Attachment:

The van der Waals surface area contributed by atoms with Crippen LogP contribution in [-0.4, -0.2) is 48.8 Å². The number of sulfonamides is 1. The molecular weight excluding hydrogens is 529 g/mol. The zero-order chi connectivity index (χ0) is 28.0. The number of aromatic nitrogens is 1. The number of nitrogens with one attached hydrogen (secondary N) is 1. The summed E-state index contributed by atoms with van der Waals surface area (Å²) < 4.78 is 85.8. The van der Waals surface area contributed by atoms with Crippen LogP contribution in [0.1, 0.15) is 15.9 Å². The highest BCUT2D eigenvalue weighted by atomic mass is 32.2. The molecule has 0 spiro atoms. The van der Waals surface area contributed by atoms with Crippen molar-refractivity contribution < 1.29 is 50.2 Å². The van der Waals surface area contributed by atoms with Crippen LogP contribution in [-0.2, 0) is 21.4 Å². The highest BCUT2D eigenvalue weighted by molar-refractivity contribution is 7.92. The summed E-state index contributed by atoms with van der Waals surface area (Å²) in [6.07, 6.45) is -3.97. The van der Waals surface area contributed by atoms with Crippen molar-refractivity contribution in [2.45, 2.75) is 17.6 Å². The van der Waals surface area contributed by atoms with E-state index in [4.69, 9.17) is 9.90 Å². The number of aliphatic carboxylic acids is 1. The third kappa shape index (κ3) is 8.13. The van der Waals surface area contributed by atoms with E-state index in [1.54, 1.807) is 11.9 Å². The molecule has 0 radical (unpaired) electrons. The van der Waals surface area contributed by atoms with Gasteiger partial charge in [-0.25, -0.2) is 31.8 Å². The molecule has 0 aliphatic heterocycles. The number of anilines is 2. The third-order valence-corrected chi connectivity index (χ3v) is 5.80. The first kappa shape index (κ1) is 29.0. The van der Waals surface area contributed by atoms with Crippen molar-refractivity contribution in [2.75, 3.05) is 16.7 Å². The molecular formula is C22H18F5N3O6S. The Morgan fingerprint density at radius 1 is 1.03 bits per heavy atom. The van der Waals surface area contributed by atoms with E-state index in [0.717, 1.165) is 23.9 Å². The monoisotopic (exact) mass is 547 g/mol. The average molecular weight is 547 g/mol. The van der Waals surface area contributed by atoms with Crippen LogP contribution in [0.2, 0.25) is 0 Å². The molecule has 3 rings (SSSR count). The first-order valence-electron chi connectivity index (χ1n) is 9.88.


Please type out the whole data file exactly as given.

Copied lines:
The van der Waals surface area contributed by atoms with Crippen LogP contribution in [-0.4, -0.2) is 48.8 Å². The number of sulfonamides is 1. The molecular weight excluding hydrogens is 529 g/mol. The zero-order chi connectivity index (χ0) is 28.0. The number of aromatic nitrogens is 1. The number of nitrogens with one attached hydrogen (secondary N) is 1. The summed E-state index contributed by atoms with van der Waals surface area (Å²) < 4.78 is 85.8. The van der Waals surface area contributed by atoms with Crippen LogP contribution in [0.1, 0.15) is 15.9 Å². The highest BCUT2D eigenvalue weighted by atomic mass is 32.2. The molecule has 0 spiro atoms. The van der Waals surface area contributed by atoms with Crippen molar-refractivity contribution < 1.29 is 50.2 Å². The van der Waals surface area contributed by atoms with Crippen LogP contribution in [-0.2, 0) is 21.4 Å². The highest BCUT2D eigenvalue weighted by molar-refractivity contribution is 7.92. The summed E-state index contributed by atoms with van der Waals surface area (Å²) in [6.07, 6.45) is -3.97. The van der Waals surface area contributed by atoms with Crippen molar-refractivity contribution in [2.45, 2.75) is 17.6 Å². The van der Waals surface area contributed by atoms with E-state index in [4.69, 9.17) is 9.90 Å². The number of aliphatic carboxylic acids is 1. The third kappa shape index (κ3) is 8.13. The van der Waals surface area contributed by atoms with E-state index in [1.54, 1.807) is 11.9 Å². The molecule has 0 radical (unpaired) electrons. The van der Waals surface area contributed by atoms with Gasteiger partial charge in [-0.25, -0.2) is 31.8 Å². The molecule has 0 aliphatic heterocycles. The number of anilines is 2. The third-order valence-corrected chi connectivity index (χ3v) is 5.80. The first kappa shape index (κ1) is 29.0. The van der Waals surface area contributed by atoms with Crippen molar-refractivity contribution in [2.75, 3.05) is 16.7 Å². The molecular formula is C22H18F5N3O6S. The Morgan fingerprint density at radius 1 is 1.03 bits per heavy atom. The van der Waals surface area contributed by atoms with E-state index in [0.717, 1.165) is 23.9 Å². The monoisotopic (exact) mass is 547 g/mol. The average molecular weight is 547 g/mol. The van der Waals surface area contributed by atoms with Crippen LogP contribution in [0.2, 0.25) is 0 Å². The molecule has 3 rings (SSSR count). The first-order valence-electron chi connectivity index (χ1n) is 9.88.